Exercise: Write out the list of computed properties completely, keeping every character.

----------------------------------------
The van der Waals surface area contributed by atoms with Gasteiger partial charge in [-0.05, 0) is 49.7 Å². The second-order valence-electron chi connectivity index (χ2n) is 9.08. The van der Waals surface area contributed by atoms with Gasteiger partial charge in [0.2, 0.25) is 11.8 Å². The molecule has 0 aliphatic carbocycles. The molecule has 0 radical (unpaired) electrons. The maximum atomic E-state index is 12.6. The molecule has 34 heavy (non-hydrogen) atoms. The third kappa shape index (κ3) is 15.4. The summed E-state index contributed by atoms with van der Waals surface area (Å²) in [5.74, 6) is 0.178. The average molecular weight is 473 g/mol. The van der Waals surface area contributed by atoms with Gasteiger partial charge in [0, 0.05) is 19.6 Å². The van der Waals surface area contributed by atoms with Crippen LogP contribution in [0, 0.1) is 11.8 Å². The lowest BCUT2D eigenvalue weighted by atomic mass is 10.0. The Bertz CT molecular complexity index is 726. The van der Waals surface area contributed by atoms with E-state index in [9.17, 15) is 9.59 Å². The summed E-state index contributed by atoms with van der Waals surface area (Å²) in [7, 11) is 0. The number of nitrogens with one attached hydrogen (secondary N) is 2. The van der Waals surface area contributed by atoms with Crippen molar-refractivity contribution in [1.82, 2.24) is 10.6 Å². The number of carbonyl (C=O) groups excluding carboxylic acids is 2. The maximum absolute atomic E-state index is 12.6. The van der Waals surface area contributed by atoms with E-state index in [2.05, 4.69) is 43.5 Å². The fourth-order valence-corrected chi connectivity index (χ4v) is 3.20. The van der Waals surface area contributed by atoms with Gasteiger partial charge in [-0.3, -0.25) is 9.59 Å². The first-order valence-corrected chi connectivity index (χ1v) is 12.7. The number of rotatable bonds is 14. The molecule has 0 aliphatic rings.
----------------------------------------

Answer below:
The van der Waals surface area contributed by atoms with Gasteiger partial charge in [-0.05, 0) is 49.7 Å². The second-order valence-electron chi connectivity index (χ2n) is 9.08. The van der Waals surface area contributed by atoms with Gasteiger partial charge in [0.2, 0.25) is 11.8 Å². The molecule has 0 aliphatic carbocycles. The molecule has 0 radical (unpaired) electrons. The maximum atomic E-state index is 12.6. The molecule has 34 heavy (non-hydrogen) atoms. The third kappa shape index (κ3) is 15.4. The summed E-state index contributed by atoms with van der Waals surface area (Å²) in [5.74, 6) is 0.178. The average molecular weight is 473 g/mol. The van der Waals surface area contributed by atoms with Gasteiger partial charge in [0, 0.05) is 19.6 Å². The van der Waals surface area contributed by atoms with Crippen LogP contribution in [0, 0.1) is 11.8 Å². The lowest BCUT2D eigenvalue weighted by atomic mass is 10.0. The Bertz CT molecular complexity index is 726. The van der Waals surface area contributed by atoms with E-state index in [9.17, 15) is 9.59 Å². The summed E-state index contributed by atoms with van der Waals surface area (Å²) in [7, 11) is 0. The number of nitrogens with one attached hydrogen (secondary N) is 2. The van der Waals surface area contributed by atoms with Crippen molar-refractivity contribution in [1.82, 2.24) is 10.6 Å². The number of carbonyl (C=O) groups excluding carboxylic acids is 2. The maximum absolute atomic E-state index is 12.6. The van der Waals surface area contributed by atoms with E-state index in [2.05, 4.69) is 43.5 Å². The fourth-order valence-corrected chi connectivity index (χ4v) is 3.20. The van der Waals surface area contributed by atoms with Gasteiger partial charge in [-0.3, -0.25) is 9.59 Å². The first-order valence-corrected chi connectivity index (χ1v) is 12.7. The number of rotatable bonds is 14. The molecule has 0 aliphatic rings.